I'm unsure whether my question is on-topic here, but it's about the German language, so I've decided to try.
I am an undergraduate student from Japan who learns foreign languages and loves reading books, especially historical ones. German is my third foreign language, so my German isn't yet good enough to effortlessly read German books, but I've read translations of some books by Remarque, Manstein, Hitler, and Bismarck. My impression is that German books, at least in translation, read quite differently from other books. It isn't a big stretch to say that I feel as if German books were written by aliens who think and express their thoughts differently from ordinary people. And my impression doesn't change when I read German books in English translation rather than Japanese translation. I've read many English books in the original language, including such historical books as The Second World War by Churchill, July 1914: Countdown to War by McMeekin, and Narrative of events during the invasion of Russia by Napoleon Bonaparte and the retreat of the French Army 1812 by Wilson, so I'm pretty confident to say that English translations of German books read pretty different from English books, which I find to be quite naturally written.
I'm curious as to why translations of German books feel so different from other books. Is it at least partially due to the German language itself, or is it something purely culture-related that makes such a difference?
To illustrate what I am talking about, here's a random sentence from an English translation of Bismarck's Gedanken und Erinnerungen:
I put a few questions to Moltke as to the extent of his confidence in the state of our preparations, especially as to the time they would still require in order to meet this sudden risk of war.
That's a very typical sentence from the book - a sentence that feels too artificial, bulky, and needlessly long. "Extent of his confidence in the state of our preparations," oh my God! I'd write much simpler: I asked Moltke how prepared our army was for war. That's the real meaning in the context, as you can check by looking in the book. Everything I omitted in my own translation is either insignificant or obvious from the context anyway. If I were to emphasize the interest to know the time period needed to prepare for war, I'd still write something simple: I asked Moltke how prepared our army was, and, in particular, how long it would take to get ready for war. And even if I were to convey all unnecessary nuances, I'd still find a way to write something natural, like this: I asked Moltke a few questions about how prepared our army was and how sure he was about that, focusing on the time needed to get ready for such a risk of war.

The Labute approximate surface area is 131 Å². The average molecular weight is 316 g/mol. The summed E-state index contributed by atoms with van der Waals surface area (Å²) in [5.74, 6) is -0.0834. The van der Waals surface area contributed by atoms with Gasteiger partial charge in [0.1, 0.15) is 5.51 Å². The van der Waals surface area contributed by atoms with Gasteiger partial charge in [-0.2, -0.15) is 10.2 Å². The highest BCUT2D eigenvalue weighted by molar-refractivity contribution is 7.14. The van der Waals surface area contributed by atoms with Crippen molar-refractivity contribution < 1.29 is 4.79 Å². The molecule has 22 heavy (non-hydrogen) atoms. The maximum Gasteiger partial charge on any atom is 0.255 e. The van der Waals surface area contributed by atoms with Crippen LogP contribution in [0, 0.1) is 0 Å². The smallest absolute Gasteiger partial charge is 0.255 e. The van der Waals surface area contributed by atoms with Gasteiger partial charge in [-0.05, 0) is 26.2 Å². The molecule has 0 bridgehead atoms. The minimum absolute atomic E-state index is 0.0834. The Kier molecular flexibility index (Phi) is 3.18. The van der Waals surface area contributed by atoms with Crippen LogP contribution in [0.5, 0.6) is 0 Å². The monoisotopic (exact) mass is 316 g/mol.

I looked in the original German text, and here it is:
So as far I can judge, it isn't a fault of the translator. He accurately translated what Bismarck had written.
Sure, the sentence in its accurate English translation doesn't look weird to an extreme, but the thing is that when a whole book is written like that, it's a pretty special read, so I wonder what makes German authors routinely express themselves in such a way. Is it just how the German language works, or is it rather a cultural tradition to write like that?
There are many other aspects that make German books feel different. For instance, the sense of obligation is very often referred or appealed to in German books, explicitly or implicitly, or at least that's my impression from translations. More broadly, the way of thinking underlying writings of German authors seems to be tied to some set of unwritten principles or rules according to which decisions in life should be taken or how things should be. A contrast is often made between how things should be and how they actually are, and this results in a flavor of overall gloom.
I hope that German speakers can offer their perspective as to why translations of German books read differently from other books. Is it due to the German language itself shaping the way of expressing thoughts? Or do accurate English translations of German texts actually misrepresent them in terms of style and emotional connotations? Or is the effect due to cultural factors?